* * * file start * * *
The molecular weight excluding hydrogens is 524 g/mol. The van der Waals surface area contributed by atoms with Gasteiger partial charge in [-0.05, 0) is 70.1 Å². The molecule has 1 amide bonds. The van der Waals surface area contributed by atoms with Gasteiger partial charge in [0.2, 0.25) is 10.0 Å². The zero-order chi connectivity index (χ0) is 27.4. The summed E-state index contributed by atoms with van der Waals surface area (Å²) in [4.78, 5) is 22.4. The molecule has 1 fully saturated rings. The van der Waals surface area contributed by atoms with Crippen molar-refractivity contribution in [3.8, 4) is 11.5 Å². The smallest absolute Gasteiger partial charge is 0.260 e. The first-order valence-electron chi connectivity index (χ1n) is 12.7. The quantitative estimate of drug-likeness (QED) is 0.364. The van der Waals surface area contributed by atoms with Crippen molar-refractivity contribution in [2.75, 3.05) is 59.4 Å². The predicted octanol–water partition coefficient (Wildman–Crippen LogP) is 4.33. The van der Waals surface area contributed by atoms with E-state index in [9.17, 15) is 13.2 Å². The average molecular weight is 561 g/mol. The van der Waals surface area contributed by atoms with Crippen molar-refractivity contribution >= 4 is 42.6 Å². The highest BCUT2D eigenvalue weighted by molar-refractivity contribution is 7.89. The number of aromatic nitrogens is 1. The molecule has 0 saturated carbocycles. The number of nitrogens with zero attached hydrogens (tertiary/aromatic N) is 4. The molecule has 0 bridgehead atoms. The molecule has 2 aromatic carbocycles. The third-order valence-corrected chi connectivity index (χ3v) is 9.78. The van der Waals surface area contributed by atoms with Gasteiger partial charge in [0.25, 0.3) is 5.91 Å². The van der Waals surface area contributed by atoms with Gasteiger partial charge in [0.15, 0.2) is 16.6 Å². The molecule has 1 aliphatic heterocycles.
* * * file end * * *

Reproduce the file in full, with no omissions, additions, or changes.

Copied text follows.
The molecular weight excluding hydrogens is 524 g/mol. The van der Waals surface area contributed by atoms with Gasteiger partial charge in [-0.05, 0) is 70.1 Å². The molecule has 1 amide bonds. The van der Waals surface area contributed by atoms with Gasteiger partial charge in [0.2, 0.25) is 10.0 Å². The zero-order chi connectivity index (χ0) is 27.4. The summed E-state index contributed by atoms with van der Waals surface area (Å²) in [4.78, 5) is 22.4. The molecule has 1 fully saturated rings. The van der Waals surface area contributed by atoms with Crippen molar-refractivity contribution in [3.8, 4) is 11.5 Å². The smallest absolute Gasteiger partial charge is 0.260 e. The first-order valence-electron chi connectivity index (χ1n) is 12.7. The quantitative estimate of drug-likeness (QED) is 0.364. The van der Waals surface area contributed by atoms with Crippen molar-refractivity contribution in [2.75, 3.05) is 59.4 Å². The predicted octanol–water partition coefficient (Wildman–Crippen LogP) is 4.33. The van der Waals surface area contributed by atoms with E-state index in [9.17, 15) is 13.2 Å². The average molecular weight is 561 g/mol. The van der Waals surface area contributed by atoms with Crippen molar-refractivity contribution >= 4 is 42.6 Å². The highest BCUT2D eigenvalue weighted by molar-refractivity contribution is 7.89. The number of aromatic nitrogens is 1. The molecule has 0 saturated carbocycles. The number of nitrogens with zero attached hydrogens (tertiary/aromatic N) is 4. The molecule has 0 bridgehead atoms. The molecule has 2 aromatic carbocycles. The third-order valence-corrected chi connectivity index (χ3v) is 9.78. The van der Waals surface area contributed by atoms with Gasteiger partial charge in [0.25, 0.3) is 5.91 Å². The van der Waals surface area contributed by atoms with Gasteiger partial charge in [0.15, 0.2) is 16.6 Å². The molecule has 1 aliphatic heterocycles.